Decided June 2, 1988.
Appeal from the District Court of Lincoln County Honorable Warren E. Schmidt, Judge
Gorsuch, Kirgis, Campbell, Walker and Grover, Andrew A. Brodkey, Anne T. Kent; Warren J. Ludlow, for Plaintiffs-Appellees.
Welborn, Dufford, Brown Tooley, Phillip D. Barber, Edward D. White, for Defendant-Appellant.
Defendant, Jack J. Grynberg, appeals the summary judgment entered quieting plaintiffs' title to certain mineral interests. We affirm.
The question presented for review is whether Grynberg could validly exercise a surrender clause in a top lease prior to the effective date of the lease, and thereby avoid paying the full amount of an installment of a deferred bonus contracted for in a separate letter agreement. We agree with the trial court that he could not do so.
A top lease is a lease granted by a landowner, during the existence of a recorded mineral lease, which is to become effective if and when the existing lease expires or is terminated. Shown v. Getty Oil Co., 645 S.W.2d 555 (Tex.App. 1982); H. Williams C. Meyers, Manual of Oil Gas Terms 777 (5th ed. 1981); see Frankfort Oil Co. v. Snakard, 279 F.2d 436 (10th Cir.), cert. denied, 364 U.S. 920, 81 S.Ct. 283, 5 L.Ed.2d 259 (1960). A surrender clause is a lease clause authorizing the lessee to surrender all or part of the leased premises and thereafter be relieved of all obligations as to the acreage surrendered. See H. Williams C. Meyers, supra, at 742.
Doubt as to the meaning of an oil and gas lease should be resolved against the party who prepared it. Hill v. Stanolind Oil Gas Co., 119 Colo. 477, 205 P.2d 643 (1949). When contracts are optional in respect to one party, they are strictly construed in favor of the party that is bound and against the party that is not bound. Hill v. Stanolind Oil Gas Co., supra. The burden to protect an oil and gas lease rests on the lessee. Kugel v. Young, 132 Colo. 529, 291 P.2d 695 (1955).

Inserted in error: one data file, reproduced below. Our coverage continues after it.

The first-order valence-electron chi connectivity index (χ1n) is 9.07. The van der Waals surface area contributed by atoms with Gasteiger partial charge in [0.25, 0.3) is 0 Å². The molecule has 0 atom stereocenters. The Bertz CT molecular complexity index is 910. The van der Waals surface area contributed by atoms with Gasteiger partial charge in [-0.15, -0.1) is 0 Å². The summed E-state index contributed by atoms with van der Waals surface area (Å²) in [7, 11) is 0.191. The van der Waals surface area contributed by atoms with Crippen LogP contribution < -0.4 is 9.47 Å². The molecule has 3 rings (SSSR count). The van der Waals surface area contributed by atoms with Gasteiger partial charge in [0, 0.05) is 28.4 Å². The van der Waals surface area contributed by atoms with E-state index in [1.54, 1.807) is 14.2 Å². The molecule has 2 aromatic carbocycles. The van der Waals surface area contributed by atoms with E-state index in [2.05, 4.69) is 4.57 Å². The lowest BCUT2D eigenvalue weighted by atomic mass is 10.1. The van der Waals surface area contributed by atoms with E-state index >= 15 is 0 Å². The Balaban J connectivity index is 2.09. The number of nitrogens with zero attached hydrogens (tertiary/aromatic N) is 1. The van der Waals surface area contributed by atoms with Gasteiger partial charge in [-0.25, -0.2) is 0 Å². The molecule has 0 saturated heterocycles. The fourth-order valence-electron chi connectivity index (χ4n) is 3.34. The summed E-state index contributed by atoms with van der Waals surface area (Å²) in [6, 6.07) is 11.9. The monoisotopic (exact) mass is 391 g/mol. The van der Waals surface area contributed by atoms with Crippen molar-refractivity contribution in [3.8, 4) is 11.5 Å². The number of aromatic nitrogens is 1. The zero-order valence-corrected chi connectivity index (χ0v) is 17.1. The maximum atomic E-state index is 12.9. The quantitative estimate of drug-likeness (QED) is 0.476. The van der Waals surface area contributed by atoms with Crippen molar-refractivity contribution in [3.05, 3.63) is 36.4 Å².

Here, the top lease containing the surrender clause was prepared by Grynberg, and by its terms was not effective before January 30, 1984. The top lease itself contained no reference to the bonus payments of $25 per acre. References to those payments were contained in letters dated April 29, 1983, and July 11, 1983, from Grynberg's agent to the Vicks. Neither of those letters gives any indication that the bonus payments would be subject to reduction if Grynberg decided to surrender a portion of the acreage covered by the top lease. Rather, the April 29, 1983, letter provided that the Vicks would receive 15% of the bonus consideration upon execution of the top lease, and the balance on January 30, 1984, the effective date of the top lease.
Before the effective date of the top lease, Grynberg delivered to the Vicks a release of one-half of the acreage, along with a check for the bonus he claimed was due on the acreage he wished to retain. Grynberg calculated the remaining bonus due by deducting the 15% initial bonus paid on both the retained and the released acreage from the total $25 per acre bonus for the acreage he wished to retain. The Vicks refused the tender, and instituted this action to quiet title to the total mineral acreage covered by the top lease.
On cross-motions for summary judgment, the trial court found there was no genuine issue of material fact and quieted title in plaintiffs. The court found that Grynberg was obligated to pay the entire bonus notwithstanding his release of a portion of the leased premises before January 30, 1984. The court further found that because Grynberg had failed to pay the entire bonus due, he could not claim any interest in the mineral estate covered by the top lease. We agree with the trial court's conclusion.
The terms set forth by Grynberg for the payment of the bonus are clear and unambiguous. The failure to perform this essential requirement defeats the entire agreement and entitles the lessor to clear title to his property. See Johnson v. Mineral Estate, Inc., 371 N.W.2d 136 (N.D. 1985); Nantt v. Puckett Energy Co., 382 N.W.2d 655 (N.D. 1986). Had Grynberg wished the advantage he now claims, it would have been a simple matter to have included such provisions in the agreement. See Ernest, Top Leasing — Legality v. Morality, 26 Rocky Mt. Min. L. Inst. 957 (1980).
JUDGE TURSI and JUDGE PLANK concur.